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Ensuring returns on states transportation investment
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When I was named chair of the Senate Transportation Committee in January, it was becoming clear that there could be some struggles with producing a balanced FY 2014 budget for Georgia.

Declining state revenues combined with rising expenses had produced a scenario where it was likely that the legislature was going to be asked to do more with less.

Georgia's transportation infrastructure must continue growing in order to attract economic investment and safely serve the travel needs of those who live both in and outside of the state.

However, growth usually comes at a price -and while the return on investment almost always exceeds the initial cost, every penny needs to be used wisely.

Therefore, improvements to Georgia's roadways must come at a fiscally responsible price and be carefully vetted, especially since it is the taxpayers that receive the project invoice.

I was pleased to see the Georgia General Assembly send two transportation bills in particular to Gov. Nathan Deal's desk.

These bills will allow the state to pursue options that will reduce overall project costs and better predict the costs of future upgrades. While there are signs of economic recovery on the horizon, it is hard to predict what the future holds. Doing all we can to streamline costs and build better structures in order to avoid costly repairs down the road isn't just a good fiscal move; it is just good policy.

Senate Bill 70, a bill I sponsored, will authorize the Georgia Department of Transportation, or GDOT, to utilize a procedure known as "design-build" for certain types of projects.

Currently, the GDOT is allowed to bid out and contract certain projects such as buildings, bridges and rail corridors if the scope of work can be clearly defined or if a contractor is able to complete the project in a significantly faster time frame.

Technology projects that could provide detailed insight on improving traffic flow and reducing costs cannot currently be contracted out; resulting in a significant delay to completing the state's transportation project list.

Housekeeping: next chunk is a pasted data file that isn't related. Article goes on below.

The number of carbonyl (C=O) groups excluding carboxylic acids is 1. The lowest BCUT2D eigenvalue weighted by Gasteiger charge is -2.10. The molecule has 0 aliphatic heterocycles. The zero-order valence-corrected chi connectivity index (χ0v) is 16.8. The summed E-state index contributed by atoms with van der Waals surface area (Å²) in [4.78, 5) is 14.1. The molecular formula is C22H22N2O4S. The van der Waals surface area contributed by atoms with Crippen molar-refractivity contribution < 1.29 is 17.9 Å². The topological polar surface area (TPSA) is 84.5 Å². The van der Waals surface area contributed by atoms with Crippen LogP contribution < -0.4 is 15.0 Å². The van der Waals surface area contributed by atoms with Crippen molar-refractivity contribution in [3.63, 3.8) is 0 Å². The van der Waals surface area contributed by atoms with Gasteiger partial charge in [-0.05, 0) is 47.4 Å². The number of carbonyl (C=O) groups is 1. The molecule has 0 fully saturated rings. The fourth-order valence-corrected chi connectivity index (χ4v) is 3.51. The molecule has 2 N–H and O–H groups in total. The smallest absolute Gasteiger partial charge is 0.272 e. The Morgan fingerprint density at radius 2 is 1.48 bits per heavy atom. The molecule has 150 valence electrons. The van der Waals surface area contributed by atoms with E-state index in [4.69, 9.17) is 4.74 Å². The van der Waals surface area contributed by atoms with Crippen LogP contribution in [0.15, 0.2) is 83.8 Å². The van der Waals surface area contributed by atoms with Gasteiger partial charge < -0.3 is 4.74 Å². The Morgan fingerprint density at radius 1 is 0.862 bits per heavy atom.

SB 70 would approve technology initiatives to be performed by contractors and provide for more timely completion.

SB 70 also gives GDOT the option of combining services into a single contract if the project involves the relocation of public utilities and to use a one-step procurement process if it will benefit the state.

As a whole, SB 70 will cut administrative costs and the time involved with managing contractors and projects.

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Another bill that passed the Georgia General Assembly in 2013 will also ensure safe operations during the design and construction stage of transportation projects in the state.

HB 202 outlines the requirements that must be met when performing value engineering studies; specifically, the bill increases the cost limit for projects needing value engineering studies from $10 million to $50 million, with certain exceptions.

Performing an in-depth analysis on construction procedures, the contractor, the materials used and the design concept on an expanded number of projects will save our state money in the long run by guaranteeing the strongest, most resilient structure is being built.

In addition, HB 202 also clarifies criteria for the allocation of federal and state funds by the Department of Transportation.

After many months of work to educate legislators and Georgians about how SB 70 and SB 202 would benefit the state, it was an honor to be present as Gov. Deal signed both bills into law on April 18.

Gov. Deal understands how dependent Georgia is on a robust transportation infrastructure, and I am grateful for his support.

It has been a pleasure to meet with groups in the community over the past few weeks and discuss the legislative session and bills in detail.

I am always ready to come and speak with your group at any time - contact my office to get a time and date set up. I look forward to continuing these meetings and participating in other spring and summer events throughout the district.

Sen. Steve Gooch serves as chairman of the transportation committee. He represents the 51st Senate District, which includes Dawson, Fannin, Gilmer, Lumpkin, Union and White counties and portions of Forsyth and Pickens counties. He may be reached at (404) 656-9221 or via e-mail at